Hazem Fahmy ’17 provides a venue for student perspectives.

I am a writer. It so happens that I am Egyptian. The combination of these two identities would normally not be problematic if it were not for the fact that I am also a young college student.

That my ambition, nationality, and age do not normally fit together well is due to the erroneous notion throughout my country and culture that devalues the voice and power of youth. First of all, as an artist, my work and I are looked down upon, for we are perceived as entities of luxury. As a youth, the challenge is even worse because of limited opportunities.

I found this predicament unacceptable. I was not only a youth who wanted to write, but one who wanted to spur influence and create sociocultural change with my work. I dreamed that I, in any way possible, could help others do the same. This is when I first thought of Tahrir.

I strive to approach the problems presented before me in an entrepreneurial manner, to produce the most sustainable and effective solution using the limited resources available. Last April, I decided that I would start my own creative writing project. I quickly realized that for it to be truly effective, I could not be alone. So I decided to make it accessible to anyone and that this project would live online. The only question that remained was the name.

Tahrir: Verses of Youth Liberation was surprisingly not a difficult name to come up with. The power of the word “tahrir” stems from its unique combination of literary, geographic, and historical meaning. Arabic for “liberation,” it is also the name of the square in which the 2011 Egyptian Revolution took place. Thus, on the one hand the word stands for exactly what I seek to achieve with my writing and what I hope to help others do with theirs, while on the other it marks the now immortal location in which the youth of my country made a definitive stand that could not be ignored, one in which the nation had to recognize its voices.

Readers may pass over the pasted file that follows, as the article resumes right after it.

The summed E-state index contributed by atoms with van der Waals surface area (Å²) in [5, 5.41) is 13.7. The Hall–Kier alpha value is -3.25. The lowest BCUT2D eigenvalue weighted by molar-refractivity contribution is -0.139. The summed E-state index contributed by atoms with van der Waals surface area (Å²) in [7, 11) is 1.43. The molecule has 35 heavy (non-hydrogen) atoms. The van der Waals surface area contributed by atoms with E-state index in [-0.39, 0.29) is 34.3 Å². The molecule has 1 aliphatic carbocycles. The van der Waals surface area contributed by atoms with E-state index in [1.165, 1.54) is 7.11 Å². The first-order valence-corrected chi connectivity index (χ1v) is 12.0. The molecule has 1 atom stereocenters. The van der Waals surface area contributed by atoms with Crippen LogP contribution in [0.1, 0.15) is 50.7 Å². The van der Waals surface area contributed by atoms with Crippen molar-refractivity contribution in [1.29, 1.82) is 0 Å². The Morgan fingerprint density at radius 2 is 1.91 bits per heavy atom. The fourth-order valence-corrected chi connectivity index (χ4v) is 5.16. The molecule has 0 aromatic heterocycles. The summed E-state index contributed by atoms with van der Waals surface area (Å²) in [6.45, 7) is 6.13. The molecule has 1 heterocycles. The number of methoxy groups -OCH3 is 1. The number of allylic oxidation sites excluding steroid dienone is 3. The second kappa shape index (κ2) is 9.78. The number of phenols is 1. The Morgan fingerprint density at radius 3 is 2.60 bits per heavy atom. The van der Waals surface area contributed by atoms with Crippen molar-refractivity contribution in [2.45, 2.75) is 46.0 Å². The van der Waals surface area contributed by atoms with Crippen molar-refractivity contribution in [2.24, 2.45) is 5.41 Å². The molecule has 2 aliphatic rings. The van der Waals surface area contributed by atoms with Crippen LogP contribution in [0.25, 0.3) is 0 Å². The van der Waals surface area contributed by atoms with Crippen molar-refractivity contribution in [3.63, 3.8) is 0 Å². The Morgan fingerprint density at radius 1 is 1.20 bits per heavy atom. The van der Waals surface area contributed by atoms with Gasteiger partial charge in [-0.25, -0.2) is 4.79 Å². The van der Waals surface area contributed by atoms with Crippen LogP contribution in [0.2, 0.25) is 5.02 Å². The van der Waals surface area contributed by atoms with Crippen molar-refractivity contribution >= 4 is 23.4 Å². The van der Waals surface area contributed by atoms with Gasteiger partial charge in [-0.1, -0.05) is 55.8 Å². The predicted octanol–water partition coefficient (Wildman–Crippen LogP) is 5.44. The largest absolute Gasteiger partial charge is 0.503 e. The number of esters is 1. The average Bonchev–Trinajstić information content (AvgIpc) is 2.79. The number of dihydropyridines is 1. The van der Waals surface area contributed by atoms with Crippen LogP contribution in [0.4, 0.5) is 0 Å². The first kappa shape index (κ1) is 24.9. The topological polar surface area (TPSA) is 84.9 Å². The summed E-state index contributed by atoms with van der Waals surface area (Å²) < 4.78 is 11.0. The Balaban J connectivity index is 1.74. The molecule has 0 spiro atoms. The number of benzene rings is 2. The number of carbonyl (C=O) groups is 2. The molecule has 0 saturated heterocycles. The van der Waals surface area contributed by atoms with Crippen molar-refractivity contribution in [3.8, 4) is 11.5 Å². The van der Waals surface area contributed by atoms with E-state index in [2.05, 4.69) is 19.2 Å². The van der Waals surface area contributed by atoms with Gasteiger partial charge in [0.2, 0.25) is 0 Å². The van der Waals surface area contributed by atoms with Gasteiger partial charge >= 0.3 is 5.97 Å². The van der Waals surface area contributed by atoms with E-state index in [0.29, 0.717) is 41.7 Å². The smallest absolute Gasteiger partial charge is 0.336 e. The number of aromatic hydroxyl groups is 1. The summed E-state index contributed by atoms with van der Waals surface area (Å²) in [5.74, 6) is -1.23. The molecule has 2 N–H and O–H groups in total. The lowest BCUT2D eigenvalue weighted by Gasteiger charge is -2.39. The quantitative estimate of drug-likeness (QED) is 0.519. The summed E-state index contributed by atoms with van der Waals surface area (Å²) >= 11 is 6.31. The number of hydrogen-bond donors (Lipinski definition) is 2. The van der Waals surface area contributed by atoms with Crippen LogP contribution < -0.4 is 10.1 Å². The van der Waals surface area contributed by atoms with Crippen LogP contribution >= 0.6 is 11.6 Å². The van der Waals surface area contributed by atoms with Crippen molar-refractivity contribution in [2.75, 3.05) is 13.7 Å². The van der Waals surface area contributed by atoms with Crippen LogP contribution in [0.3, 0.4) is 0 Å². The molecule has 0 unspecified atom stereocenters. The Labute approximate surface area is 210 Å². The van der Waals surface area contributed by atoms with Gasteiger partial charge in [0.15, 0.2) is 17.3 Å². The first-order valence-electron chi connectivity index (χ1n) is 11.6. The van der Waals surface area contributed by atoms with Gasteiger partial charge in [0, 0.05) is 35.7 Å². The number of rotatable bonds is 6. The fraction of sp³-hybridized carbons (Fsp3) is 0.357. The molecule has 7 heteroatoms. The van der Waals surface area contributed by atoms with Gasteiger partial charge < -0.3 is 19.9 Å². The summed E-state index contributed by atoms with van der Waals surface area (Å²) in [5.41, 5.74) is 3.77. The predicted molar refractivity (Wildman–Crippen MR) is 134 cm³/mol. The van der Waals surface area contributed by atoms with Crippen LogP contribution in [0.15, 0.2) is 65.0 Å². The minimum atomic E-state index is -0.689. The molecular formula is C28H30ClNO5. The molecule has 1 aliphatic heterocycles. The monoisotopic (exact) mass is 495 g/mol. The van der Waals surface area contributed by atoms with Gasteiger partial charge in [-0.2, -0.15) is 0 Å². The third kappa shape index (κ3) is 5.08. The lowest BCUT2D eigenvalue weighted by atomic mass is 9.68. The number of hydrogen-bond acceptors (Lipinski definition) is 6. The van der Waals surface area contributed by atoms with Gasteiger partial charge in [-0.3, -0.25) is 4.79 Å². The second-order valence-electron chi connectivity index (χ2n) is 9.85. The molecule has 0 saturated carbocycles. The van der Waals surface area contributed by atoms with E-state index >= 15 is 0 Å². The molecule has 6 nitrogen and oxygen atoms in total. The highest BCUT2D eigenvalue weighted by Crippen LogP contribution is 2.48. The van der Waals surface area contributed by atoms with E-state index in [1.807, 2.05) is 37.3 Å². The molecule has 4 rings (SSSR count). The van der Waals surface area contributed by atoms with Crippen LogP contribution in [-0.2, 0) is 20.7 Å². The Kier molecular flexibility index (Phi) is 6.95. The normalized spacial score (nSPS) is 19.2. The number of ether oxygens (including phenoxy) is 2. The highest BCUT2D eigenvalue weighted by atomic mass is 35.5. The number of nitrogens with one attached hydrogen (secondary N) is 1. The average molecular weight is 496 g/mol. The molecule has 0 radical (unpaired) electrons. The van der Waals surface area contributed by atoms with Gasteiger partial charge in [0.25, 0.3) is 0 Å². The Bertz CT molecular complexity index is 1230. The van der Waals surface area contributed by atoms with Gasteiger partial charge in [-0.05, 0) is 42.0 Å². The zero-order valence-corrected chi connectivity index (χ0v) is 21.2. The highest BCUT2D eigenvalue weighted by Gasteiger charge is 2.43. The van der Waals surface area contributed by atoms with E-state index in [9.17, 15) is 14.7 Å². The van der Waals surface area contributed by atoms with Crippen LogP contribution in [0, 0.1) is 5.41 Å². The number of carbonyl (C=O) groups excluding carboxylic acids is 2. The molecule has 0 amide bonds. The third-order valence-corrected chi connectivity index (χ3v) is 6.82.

Tahrir was founded with the primary goal of being a space in which youth from around the world may share their struggles with, triumphs over, or general views on the various forms of oppression they experience. By oppression I mean any injustice experienced from mass institutionalized racism to tradition-based cultural sexism, all the way to societal degradation of alternative careers. I sought to make it a space in which anyone can not only contribute with their experiences of oppression, but also understand through the contributions of others what it’s like for them to experience their societal or cultural oppression.

Having traveled extensively and lived in three extremely diverse locations throughout my life, I’ve had the honor and privilege of experiencing the stories of diverse youths and sharing my own with them. I learned through this unique position that the more stories I heard, the more my perspective of oppression as a universal but immensely complex sociocultural phenomenon grew. For instance, learning about instances of sexism in Egypt alongside ethnoreligious marginalization in Kosovo, the imposition of language in China, or the intense stigmas regarding mental illness in the U.S. through the firsthand lens young people experience them allowed me to understand that none of us are completely free or detached from oppression. More importantly, it made me realize through their stories of struggle that, in communion, we can as young people tackle oppression together.

I felt the truth of this when several of my peers contributed and shared with me their experience with the process.

“Writing for Tahrir gave me the opportunity not only to share my thoughts but also to connect with others passionate about that oft-called upon and indispensable tenet of civilization: liberty,” Alice Markham-Cantor ’18 said.

“[Tahrir] brings a much needed element of solidarity to an experience that can sometimes feel so alienating,” Zachary Kramer ’17 said.

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